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Lava From Mysterious Volcano In Tanzania Could Reveal Earth's Secrets: Scientists

Lava from Tanzania's mysterious Ol Doinyo Lengai volcano, which is dubbed as the "Mountain of God" by locals, could reveal Earth's secrets, suggests report.

Tanzania

Image: Twitter/@CinTyLeeEarth


Lava from Tanzania's mysterious Ol Doinyo Lengai volcano could reveal Earth's secrets, according to a claim in the magazine New Scientist. The volcano is dubbed as the 'Mountain of God' by locals is known to spew carbonatite lava which is high in sodium, potassium, and calcium carbonate but low in silica, resulting in lava with reduced viscosity and black in colour. 

As per the report of Sputnik, Kate Laxton of University College London, who has been investigating the volcano for several years stated that Ol Doinyo Lengai is notable for its natrocarbonatite eruptions, but it also occasionally erupts with silicate lava. The viscosity of natrocarbonatite lava is lower, making it one of the fastest-flowing lavas. It might easily be confused for oil or unclean water. Ol Doinyo Lengai's natrocarbonatite lava is black because it erupts at low temperatures ranging from 400 to 600 degrees Celsius, far lower than ordinary lavas that erupt at temperatures ranging from 700 to 1,200 degrees Celsius.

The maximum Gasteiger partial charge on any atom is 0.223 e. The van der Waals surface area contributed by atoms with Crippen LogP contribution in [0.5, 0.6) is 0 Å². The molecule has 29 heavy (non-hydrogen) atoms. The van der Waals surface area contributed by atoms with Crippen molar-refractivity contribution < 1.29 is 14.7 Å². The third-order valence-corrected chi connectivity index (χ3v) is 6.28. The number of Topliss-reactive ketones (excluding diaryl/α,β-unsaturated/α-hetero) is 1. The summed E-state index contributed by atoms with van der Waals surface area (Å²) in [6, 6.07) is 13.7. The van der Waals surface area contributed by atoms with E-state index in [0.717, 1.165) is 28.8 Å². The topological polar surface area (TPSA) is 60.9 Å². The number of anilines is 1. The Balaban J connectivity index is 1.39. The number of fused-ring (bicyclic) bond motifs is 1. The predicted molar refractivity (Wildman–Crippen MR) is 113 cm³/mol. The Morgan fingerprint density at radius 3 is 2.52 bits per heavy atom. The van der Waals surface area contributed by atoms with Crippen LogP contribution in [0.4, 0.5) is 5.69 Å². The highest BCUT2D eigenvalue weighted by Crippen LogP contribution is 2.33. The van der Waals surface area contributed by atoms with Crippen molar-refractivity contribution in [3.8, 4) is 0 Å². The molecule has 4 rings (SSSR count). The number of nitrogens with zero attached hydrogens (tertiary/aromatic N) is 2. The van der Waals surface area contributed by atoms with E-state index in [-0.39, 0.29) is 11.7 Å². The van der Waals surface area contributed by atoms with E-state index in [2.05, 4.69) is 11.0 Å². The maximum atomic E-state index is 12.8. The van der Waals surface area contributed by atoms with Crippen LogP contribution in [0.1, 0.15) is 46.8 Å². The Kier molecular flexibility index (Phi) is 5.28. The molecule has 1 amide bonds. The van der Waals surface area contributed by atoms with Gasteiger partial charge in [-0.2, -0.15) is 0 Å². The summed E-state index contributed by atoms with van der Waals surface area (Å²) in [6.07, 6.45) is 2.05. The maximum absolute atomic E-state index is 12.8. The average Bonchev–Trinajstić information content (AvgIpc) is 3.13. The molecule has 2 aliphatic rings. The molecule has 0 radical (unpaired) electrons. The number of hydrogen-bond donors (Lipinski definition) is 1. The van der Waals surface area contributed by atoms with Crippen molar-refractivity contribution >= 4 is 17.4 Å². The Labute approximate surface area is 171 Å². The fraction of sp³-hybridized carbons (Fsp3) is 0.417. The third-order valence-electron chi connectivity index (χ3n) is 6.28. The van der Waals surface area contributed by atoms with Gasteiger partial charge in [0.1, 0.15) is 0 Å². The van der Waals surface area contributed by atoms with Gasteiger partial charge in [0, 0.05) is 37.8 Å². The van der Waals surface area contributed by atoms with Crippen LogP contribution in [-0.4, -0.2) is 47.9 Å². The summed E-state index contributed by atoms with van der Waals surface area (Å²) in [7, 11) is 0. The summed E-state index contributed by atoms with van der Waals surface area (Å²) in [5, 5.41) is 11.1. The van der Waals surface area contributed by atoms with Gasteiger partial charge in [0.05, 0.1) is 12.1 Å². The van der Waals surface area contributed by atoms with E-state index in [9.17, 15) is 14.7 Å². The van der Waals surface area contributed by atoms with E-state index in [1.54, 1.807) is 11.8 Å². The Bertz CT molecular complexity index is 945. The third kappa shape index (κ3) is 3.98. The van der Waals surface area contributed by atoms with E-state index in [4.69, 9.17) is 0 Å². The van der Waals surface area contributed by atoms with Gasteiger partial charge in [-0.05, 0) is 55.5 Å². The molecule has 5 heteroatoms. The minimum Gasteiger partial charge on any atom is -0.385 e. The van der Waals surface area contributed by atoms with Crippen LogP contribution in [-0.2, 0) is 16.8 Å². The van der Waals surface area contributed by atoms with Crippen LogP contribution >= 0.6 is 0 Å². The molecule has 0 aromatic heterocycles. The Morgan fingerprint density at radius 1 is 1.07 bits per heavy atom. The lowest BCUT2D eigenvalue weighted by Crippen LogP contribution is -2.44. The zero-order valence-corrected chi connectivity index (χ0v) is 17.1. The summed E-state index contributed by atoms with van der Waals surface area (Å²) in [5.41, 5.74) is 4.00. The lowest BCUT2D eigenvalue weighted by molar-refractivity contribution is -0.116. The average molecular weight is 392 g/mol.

Lava samples discovered at Ol Doinyo Lengai may hold clues to Earth's underground

Laxton also stated that the lava samples discovered at Ol Doinyo Lengai may hold clues to Earth's underground. Chemical fingerprints, for example, can show where the components for this lava comes from. He further said that they believe that there is a silicate magma reservoir beneath the volcano, from which natrocarbonatite separates, at some level inside the plumbing system. As a result, the natrocarbonatite is derived from a silicate parent. Laxton believes that black lava can assist scientists in better understanding the composition and function of the Earth's mantle, according to a New Scientist interview.

James Muirhead, a University of Auckland researcher, proposed in 2020 that the carbon that gives lava its black colour comes from the Earth's deep mantle, according to Tekniikan Maailma. Carbon interacts with sodium beneath the continental plates, and the resulting lava rises to the surface.

Lava's precise composition can reveal information

Laxton thinks that the lava samples he collects will provide a more precise image of the unique network beneath the volcano that transports black lava to the Earth's surface, according to Tekniikan Maailma. The lava's precise composition can reveal information about the many stages of its trip. Laxton also wants to figure out how the volcanic eruption cycle works.

(Image: Twitter/@CinTyLeeEarth)

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